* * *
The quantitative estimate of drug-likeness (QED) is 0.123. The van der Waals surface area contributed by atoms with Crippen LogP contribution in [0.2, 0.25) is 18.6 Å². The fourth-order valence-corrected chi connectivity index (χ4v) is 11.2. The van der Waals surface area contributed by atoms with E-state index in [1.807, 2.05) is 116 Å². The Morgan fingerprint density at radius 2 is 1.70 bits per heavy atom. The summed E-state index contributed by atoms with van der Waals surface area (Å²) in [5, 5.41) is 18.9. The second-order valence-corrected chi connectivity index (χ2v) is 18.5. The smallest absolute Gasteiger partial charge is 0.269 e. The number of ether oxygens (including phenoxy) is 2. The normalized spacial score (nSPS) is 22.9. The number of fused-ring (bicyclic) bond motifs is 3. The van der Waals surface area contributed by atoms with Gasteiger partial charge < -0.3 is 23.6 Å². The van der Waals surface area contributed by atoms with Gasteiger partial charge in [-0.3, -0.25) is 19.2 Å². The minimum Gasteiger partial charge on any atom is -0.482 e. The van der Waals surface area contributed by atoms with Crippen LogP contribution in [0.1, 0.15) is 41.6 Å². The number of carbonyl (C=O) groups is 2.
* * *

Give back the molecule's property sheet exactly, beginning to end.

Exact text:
The quantitative estimate of drug-likeness (QED) is 0.123. The van der Waals surface area contributed by atoms with Crippen LogP contribution in [0.2, 0.25) is 18.6 Å². The fourth-order valence-corrected chi connectivity index (χ4v) is 11.2. The van der Waals surface area contributed by atoms with E-state index in [1.807, 2.05) is 116 Å². The Morgan fingerprint density at radius 2 is 1.70 bits per heavy atom. The summed E-state index contributed by atoms with van der Waals surface area (Å²) in [5, 5.41) is 18.9. The second-order valence-corrected chi connectivity index (χ2v) is 18.5. The smallest absolute Gasteiger partial charge is 0.269 e. The number of ether oxygens (including phenoxy) is 2. The normalized spacial score (nSPS) is 22.9. The number of fused-ring (bicyclic) bond motifs is 3. The van der Waals surface area contributed by atoms with Gasteiger partial charge < -0.3 is 23.6 Å². The van der Waals surface area contributed by atoms with Gasteiger partial charge in [-0.3, -0.25) is 19.2 Å². The minimum Gasteiger partial charge on any atom is -0.482 e. The van der Waals surface area contributed by atoms with Crippen LogP contribution in [0.1, 0.15) is 41.6 Å². The number of carbonyl (C=O) groups is 2.